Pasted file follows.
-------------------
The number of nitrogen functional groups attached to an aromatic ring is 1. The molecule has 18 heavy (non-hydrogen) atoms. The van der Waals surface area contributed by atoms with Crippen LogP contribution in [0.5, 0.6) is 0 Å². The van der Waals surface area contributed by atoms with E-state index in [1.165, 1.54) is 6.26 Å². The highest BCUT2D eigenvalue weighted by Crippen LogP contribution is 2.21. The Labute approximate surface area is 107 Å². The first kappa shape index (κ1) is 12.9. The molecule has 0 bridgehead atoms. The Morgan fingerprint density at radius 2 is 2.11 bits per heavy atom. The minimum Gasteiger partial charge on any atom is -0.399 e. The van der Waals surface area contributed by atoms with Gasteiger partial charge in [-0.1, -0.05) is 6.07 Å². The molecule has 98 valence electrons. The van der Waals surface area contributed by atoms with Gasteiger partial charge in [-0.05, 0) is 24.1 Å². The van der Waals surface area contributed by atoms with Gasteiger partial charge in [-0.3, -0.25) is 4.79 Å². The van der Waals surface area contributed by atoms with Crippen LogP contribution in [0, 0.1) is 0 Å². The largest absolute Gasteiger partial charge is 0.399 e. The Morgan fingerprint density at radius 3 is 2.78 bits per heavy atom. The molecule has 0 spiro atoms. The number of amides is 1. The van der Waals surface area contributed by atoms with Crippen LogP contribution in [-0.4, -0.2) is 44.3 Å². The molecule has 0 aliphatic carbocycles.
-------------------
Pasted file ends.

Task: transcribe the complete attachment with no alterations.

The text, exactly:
The number of nitrogen functional groups attached to an aromatic ring is 1. The molecule has 18 heavy (non-hydrogen) atoms. The van der Waals surface area contributed by atoms with Crippen LogP contribution in [0.5, 0.6) is 0 Å². The van der Waals surface area contributed by atoms with E-state index in [1.165, 1.54) is 6.26 Å². The highest BCUT2D eigenvalue weighted by Crippen LogP contribution is 2.21. The Labute approximate surface area is 107 Å². The first kappa shape index (κ1) is 12.9. The molecule has 0 bridgehead atoms. The Morgan fingerprint density at radius 2 is 2.11 bits per heavy atom. The minimum Gasteiger partial charge on any atom is -0.399 e. The van der Waals surface area contributed by atoms with Gasteiger partial charge in [-0.1, -0.05) is 6.07 Å². The molecule has 98 valence electrons. The van der Waals surface area contributed by atoms with Gasteiger partial charge in [-0.05, 0) is 24.1 Å². The van der Waals surface area contributed by atoms with Gasteiger partial charge in [-0.3, -0.25) is 4.79 Å². The van der Waals surface area contributed by atoms with Crippen LogP contribution in [0, 0.1) is 0 Å². The largest absolute Gasteiger partial charge is 0.399 e. The Morgan fingerprint density at radius 3 is 2.78 bits per heavy atom. The molecule has 0 spiro atoms. The number of amides is 1. The van der Waals surface area contributed by atoms with Crippen LogP contribution in [-0.4, -0.2) is 44.3 Å². The molecule has 0 aliphatic carbocycles.